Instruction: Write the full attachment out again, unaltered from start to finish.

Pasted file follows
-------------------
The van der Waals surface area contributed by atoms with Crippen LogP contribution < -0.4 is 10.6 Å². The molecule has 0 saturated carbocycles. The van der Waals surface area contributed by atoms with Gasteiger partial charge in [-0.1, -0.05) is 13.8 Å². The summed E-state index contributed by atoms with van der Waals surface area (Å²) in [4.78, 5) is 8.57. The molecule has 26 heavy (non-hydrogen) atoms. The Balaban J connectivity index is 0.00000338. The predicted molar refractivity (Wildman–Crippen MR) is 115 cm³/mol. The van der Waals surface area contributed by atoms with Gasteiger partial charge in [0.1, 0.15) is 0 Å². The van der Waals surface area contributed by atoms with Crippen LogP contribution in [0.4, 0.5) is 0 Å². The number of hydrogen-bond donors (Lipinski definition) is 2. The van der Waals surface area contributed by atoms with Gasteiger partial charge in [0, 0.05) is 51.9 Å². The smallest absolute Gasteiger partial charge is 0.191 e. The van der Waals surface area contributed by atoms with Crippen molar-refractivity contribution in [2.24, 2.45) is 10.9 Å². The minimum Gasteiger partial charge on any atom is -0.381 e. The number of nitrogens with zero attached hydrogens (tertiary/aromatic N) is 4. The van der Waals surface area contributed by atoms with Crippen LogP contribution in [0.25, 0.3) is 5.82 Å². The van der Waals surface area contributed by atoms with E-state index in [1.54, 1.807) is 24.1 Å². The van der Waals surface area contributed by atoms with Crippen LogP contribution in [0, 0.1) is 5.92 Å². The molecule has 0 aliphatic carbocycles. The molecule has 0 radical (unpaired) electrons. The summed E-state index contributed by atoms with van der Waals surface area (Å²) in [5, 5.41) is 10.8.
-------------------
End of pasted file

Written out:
The van der Waals surface area contributed by atoms with Crippen LogP contribution < -0.4 is 10.6 Å². The molecule has 0 saturated carbocycles. The van der Waals surface area contributed by atoms with Gasteiger partial charge in [-0.1, -0.05) is 13.8 Å². The summed E-state index contributed by atoms with van der Waals surface area (Å²) in [4.78, 5) is 8.57. The molecule has 26 heavy (non-hydrogen) atoms. The Balaban J connectivity index is 0.00000338. The predicted molar refractivity (Wildman–Crippen MR) is 115 cm³/mol. The van der Waals surface area contributed by atoms with Gasteiger partial charge in [0.1, 0.15) is 0 Å². The van der Waals surface area contributed by atoms with Crippen LogP contribution in [0.4, 0.5) is 0 Å². The number of hydrogen-bond donors (Lipinski definition) is 2. The van der Waals surface area contributed by atoms with Gasteiger partial charge in [0, 0.05) is 51.9 Å². The smallest absolute Gasteiger partial charge is 0.191 e. The van der Waals surface area contributed by atoms with Crippen molar-refractivity contribution in [2.24, 2.45) is 10.9 Å². The minimum Gasteiger partial charge on any atom is -0.381 e. The number of nitrogens with zero attached hydrogens (tertiary/aromatic N) is 4. The van der Waals surface area contributed by atoms with Crippen LogP contribution in [0.25, 0.3) is 5.82 Å². The van der Waals surface area contributed by atoms with E-state index in [1.54, 1.807) is 24.1 Å². The van der Waals surface area contributed by atoms with Crippen LogP contribution in [0, 0.1) is 5.92 Å². The molecule has 0 aliphatic carbocycles. The molecule has 0 radical (unpaired) electrons. The summed E-state index contributed by atoms with van der Waals surface area (Å²) in [5, 5.41) is 10.8.